Brainstorm Toys Deep Space Home Planetarium star projector review

One of the most reasonably priced star projector STEM toys for budding astronomers who want a glimpse of the night sky at home.

Brainstorm Toys
(Image: © Tantse Walter)

Space Verdict

A value-for-money STEM toy with multiple functions. Kids between 6 and 10 will love to learn more about space with this hands-on device.


  • +

    Good value star projector

  • +

    Easy to transport

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  • -

    Noisy motor

  • -

    Requires 3 x AA batteries (included)

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Brainstorm Toys pride itself on creating educational and interactive STEM toys that help children learn more about their environment. As avid lovers of all things space here at, we like nothing more than seeing engaging toys and activities for children that inspire curiosity and exploration of the night sky.

Brainstorm Toys Deep Space Home Planetarium and Star Projector: Key specs

Size: ‎130mm x 250mm x 320mm
Bulb Type:
2 x LED
Yes (planetarium end)
Sleep timer:
Projection Surface: 
slides 1m, stars not specified

Having reviewed an array of the best star projectors, the product that piqued our interest is the Brainstorm Deep Space Home Planetarium and Projector.

Created for children age six and up, it features a slide projector and a rotating star projector that also doubles up as a simple dome-shaped blue night light. We bought one for ourselves to give an honest hands-on review.

Brainstorm Toys Deep Space Home Planetarium and Star Projector: Design

Brainstorm Toys projector on bamboo wooden table

(Image credit: Tantse Walter)
  • Fun, kid-friendly packaging
  • Resembles a famous sci-fi character
  • Pivots vertically on its stand to expose different functionality

The first thing to mention is the packaging, it is colorful and attractive to children and would be lovely to unwrap as a gift. It comes in the kind of packaging that makes you want to open the box and investigate inside right away. Obviously aimed at children, it shows the projector, constellations on a purple backdrop and a photo of two children looking up at the projector in awe. Everything is translated into five different languages, as they are in the instruction manual as well.

Whether it is intentional or not, the appearance of the Deep Space Home Planetarium and Projector bears a resemblance to the much-loved Star Wars character R2-D2. Constructed from blue and white plastic and sitting on a triangular base, the device is free to pivot vertically almost 360 degrees. It has two different ends: the planetarium, which rotates and displays stars and constellations depending on which of the supplied domes you use. At the other end is a slide projector with a large focusing ring.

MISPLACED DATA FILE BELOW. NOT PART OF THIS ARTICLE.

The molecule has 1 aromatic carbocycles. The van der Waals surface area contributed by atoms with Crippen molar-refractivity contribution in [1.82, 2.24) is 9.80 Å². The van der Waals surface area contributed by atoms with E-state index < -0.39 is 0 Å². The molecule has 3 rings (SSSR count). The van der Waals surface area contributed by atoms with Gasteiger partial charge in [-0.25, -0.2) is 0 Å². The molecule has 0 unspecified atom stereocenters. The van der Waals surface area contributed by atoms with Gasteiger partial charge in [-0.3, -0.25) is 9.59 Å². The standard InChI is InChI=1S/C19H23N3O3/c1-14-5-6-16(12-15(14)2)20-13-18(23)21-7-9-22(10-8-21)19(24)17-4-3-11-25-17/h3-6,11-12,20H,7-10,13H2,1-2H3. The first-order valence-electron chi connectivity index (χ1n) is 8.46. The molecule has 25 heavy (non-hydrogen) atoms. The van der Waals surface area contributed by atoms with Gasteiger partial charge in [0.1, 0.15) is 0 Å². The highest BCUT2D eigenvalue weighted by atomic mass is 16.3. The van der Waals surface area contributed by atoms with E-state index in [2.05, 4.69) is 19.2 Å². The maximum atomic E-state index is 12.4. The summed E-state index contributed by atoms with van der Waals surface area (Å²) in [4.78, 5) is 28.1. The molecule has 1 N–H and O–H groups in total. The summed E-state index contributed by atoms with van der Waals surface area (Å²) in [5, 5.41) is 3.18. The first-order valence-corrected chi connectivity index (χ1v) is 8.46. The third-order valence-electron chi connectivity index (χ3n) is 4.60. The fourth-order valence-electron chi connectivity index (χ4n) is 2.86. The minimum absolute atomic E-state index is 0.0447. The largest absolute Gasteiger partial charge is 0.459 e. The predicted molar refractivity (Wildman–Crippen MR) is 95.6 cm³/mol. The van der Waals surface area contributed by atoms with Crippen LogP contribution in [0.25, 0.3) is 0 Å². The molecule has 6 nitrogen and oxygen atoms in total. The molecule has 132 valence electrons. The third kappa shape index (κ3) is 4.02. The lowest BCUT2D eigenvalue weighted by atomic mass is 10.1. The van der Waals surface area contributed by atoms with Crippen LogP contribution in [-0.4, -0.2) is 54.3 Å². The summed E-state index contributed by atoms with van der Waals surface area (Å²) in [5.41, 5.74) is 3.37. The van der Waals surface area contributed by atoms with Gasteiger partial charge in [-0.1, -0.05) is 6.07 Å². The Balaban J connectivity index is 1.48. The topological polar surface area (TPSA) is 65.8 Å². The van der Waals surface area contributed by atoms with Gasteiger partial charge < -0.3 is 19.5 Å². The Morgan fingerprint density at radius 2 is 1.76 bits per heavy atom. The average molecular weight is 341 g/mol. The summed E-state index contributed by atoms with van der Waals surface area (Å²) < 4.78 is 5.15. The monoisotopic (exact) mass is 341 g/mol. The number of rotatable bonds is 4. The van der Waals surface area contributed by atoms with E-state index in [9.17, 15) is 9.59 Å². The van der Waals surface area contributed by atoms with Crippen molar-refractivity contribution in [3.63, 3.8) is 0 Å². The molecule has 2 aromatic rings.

The projector's slide examples, held against the light showing planets the moon's surface and more

The star projector's slide examples, held against the light showing planets the moon's surface and more. (Image credit: Tantse Walter)

It comes with three separate easy-to-hold disks, each featuring eight color images of spacecraft, astronauts, nebulae and planets taken by NASA and the Hubble Telescope. The 'planetarium end' can also be covered with a further supplied translucent blue dome to turn it into a nightlight.

It is well constructed, but of course, as it is designed for children, it feels toyish compared to the sleek 'grown up' design of the Sega Homestar Flux. We haven't tested it, but we can imagine if it were to be dropped onto a hard surface, it would probably get damaged as with most devices containing electronic components with plastic construction. This is why it is reasonable to recommend it for children aged six and up.

Brainstorm Toys Deep Space Home Planetarium and Star Projector: Performance

  • Nice analog feel when using it
  • The rotating motor is quite noisy
  • The projection is clear and bright

Image shows a projection of an astronaut performing a space walk

The projected images are bright and clear once focused using the large focusing ring. (Image credit: Tantse Walter)

The first thing we tried was the slide projector functionality. It's pretty self-explanatory to get started. Insert one of the disks into the slot in the front of the device, and slide the power button to the right (labeled disc projector). You then manually rotate the disk with your finger to the desired image and use the large kid-friendly focusing ring, shown below, to make the picture nice and sharp on the projection surface.

It all feels very analog; it wouldn't feel the same if you had the option of electronically switching and focusing the slides — we like the hands-on approach. When it's dark, the resulting image is nice and clear, and it's possible for the projection to be as big as 3.2ft (1m) wide.

Image shows the large focusing wheel on the device

Everything is constructed to be kid-friendly, including the large focusing wheel. (Image credit: Tantse Walter)